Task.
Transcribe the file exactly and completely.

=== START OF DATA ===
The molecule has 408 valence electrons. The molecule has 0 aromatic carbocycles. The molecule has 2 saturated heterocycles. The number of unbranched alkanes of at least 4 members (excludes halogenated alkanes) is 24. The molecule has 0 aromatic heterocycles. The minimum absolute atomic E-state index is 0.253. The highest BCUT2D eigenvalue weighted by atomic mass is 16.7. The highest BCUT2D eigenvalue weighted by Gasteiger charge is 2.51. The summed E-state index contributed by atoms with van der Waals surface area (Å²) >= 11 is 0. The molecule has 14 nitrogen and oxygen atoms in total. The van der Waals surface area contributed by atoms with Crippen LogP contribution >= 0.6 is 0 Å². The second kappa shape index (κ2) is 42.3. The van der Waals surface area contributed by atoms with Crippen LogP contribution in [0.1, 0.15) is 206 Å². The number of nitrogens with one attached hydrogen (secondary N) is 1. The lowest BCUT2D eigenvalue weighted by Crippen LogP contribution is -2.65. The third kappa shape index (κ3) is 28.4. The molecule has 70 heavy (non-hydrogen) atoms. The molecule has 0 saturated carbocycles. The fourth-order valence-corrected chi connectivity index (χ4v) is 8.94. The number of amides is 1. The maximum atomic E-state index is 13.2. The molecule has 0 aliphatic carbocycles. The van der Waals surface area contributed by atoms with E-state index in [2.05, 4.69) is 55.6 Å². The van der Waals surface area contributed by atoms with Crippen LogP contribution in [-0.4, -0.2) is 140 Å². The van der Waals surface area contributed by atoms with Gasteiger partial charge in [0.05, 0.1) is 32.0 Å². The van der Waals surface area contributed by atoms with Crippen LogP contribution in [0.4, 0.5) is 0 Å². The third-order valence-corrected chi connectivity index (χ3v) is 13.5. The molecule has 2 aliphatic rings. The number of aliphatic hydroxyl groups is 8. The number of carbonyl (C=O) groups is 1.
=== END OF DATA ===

The molecule has 408 valence electrons. The molecule has 0 aromatic carbocycles. The molecule has 2 saturated heterocycles. The number of unbranched alkanes of at least 4 members (excludes halogenated alkanes) is 24. The molecule has 0 aromatic heterocycles. The minimum absolute atomic E-state index is 0.253. The highest BCUT2D eigenvalue weighted by atomic mass is 16.7. The highest BCUT2D eigenvalue weighted by Gasteiger charge is 2.51. The summed E-state index contributed by atoms with van der Waals surface area (Å²) >= 11 is 0. The molecule has 14 nitrogen and oxygen atoms in total. The van der Waals surface area contributed by atoms with Crippen LogP contribution >= 0.6 is 0 Å². The second kappa shape index (κ2) is 42.3. The van der Waals surface area contributed by atoms with Crippen LogP contribution in [0.1, 0.15) is 206 Å². The number of nitrogens with one attached hydrogen (secondary N) is 1. The lowest BCUT2D eigenvalue weighted by Crippen LogP contribution is -2.65. The third kappa shape index (κ3) is 28.4. The molecule has 70 heavy (non-hydrogen) atoms. The molecule has 0 saturated carbocycles. The fourth-order valence-corrected chi connectivity index (χ4v) is 8.94. The number of amides is 1. The maximum atomic E-state index is 13.2. The molecule has 0 aliphatic carbocycles. The van der Waals surface area contributed by atoms with E-state index in [2.05, 4.69) is 55.6 Å². The van der Waals surface area contributed by atoms with Crippen LogP contribution in [-0.4, -0.2) is 140 Å². The van der Waals surface area contributed by atoms with Gasteiger partial charge in [0.05, 0.1) is 32.0 Å². The van der Waals surface area contributed by atoms with Crippen LogP contribution in [0.4, 0.5) is 0 Å². The third-order valence-corrected chi connectivity index (χ3v) is 13.5. The molecule has 2 aliphatic rings. The number of aliphatic hydroxyl groups is 8. The number of carbonyl (C=O) groups is 1.